No, not the actual closer himself, but the way he is used. This is not news, this is a rant.
Today, in the game ongoing between the Jays and the Yanks, there was a tie ball game going into the bottom of the ninth. Cito Gaston's best reliever - his closer - this year has been Jason Frasor with Scott Downs injured. Cito elects to bring in Jeremy Accardo, ex-closer extrodinaire. Accardo is a good pitcher, but this strategy boggles my mind. Traditional wisdom has the home team using their closer for the top of the ninth with the away team conserving their closer for a save situation. The home team uses their closer because there exists no plausible save situation for him.
This bothers me. Why does the away team not use their closer for the bottom of the ninth? So that he can stay around to pick up a potential save? That's what traditional wisdom tells us, and if you have half a brain you should know why that's a huge fallacy. If the Jays score a run on the top of one of the extra innings, Jason Frasor comes out trying to conserve the win. If he gives up a run, there's a tie ball game. If he gives up none, there's a win. Okay, different situation. Suppose Frasor comes in the bottom of the ninth. If he gives up a run, the Jays lose. If he does not, there's a tie game. What's higher leverage, a situation where he can give up one run, or a situation where he can give up none?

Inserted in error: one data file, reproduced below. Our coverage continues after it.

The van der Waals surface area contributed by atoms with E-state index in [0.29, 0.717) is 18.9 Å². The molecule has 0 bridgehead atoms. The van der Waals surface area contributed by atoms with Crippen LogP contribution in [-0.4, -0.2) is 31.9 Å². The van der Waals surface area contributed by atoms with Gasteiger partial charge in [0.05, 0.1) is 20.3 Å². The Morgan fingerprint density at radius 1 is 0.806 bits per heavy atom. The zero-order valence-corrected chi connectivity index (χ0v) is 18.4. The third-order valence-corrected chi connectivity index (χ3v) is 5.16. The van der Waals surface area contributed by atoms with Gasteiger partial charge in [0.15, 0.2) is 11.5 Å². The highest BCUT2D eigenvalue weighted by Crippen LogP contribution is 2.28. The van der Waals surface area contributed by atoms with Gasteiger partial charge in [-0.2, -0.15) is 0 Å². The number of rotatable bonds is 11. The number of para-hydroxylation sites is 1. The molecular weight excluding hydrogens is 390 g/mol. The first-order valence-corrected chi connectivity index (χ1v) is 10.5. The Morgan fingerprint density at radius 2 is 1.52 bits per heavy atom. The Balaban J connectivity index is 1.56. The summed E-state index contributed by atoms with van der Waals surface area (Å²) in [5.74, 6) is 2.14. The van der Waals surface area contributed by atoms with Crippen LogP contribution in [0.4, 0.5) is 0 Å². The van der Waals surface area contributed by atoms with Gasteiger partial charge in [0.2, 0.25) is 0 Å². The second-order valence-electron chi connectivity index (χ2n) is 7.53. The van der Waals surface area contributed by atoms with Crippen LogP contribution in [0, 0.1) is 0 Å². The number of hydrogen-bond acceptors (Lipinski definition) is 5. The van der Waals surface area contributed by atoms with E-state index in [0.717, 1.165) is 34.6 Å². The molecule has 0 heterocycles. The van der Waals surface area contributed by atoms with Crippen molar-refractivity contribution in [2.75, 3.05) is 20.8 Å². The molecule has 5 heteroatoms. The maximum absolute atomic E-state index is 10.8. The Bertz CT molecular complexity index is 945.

Okay, you disagree and say that it's better to have a situation where he locks down a win as opposed to preventing a loss. But the former situation assumes that all the other (worse) relievers throw scoreless innings ahead of him.
Am I wrong in this? Can someone give me a reasonable argument for conserving your best reliever in an away game in extras?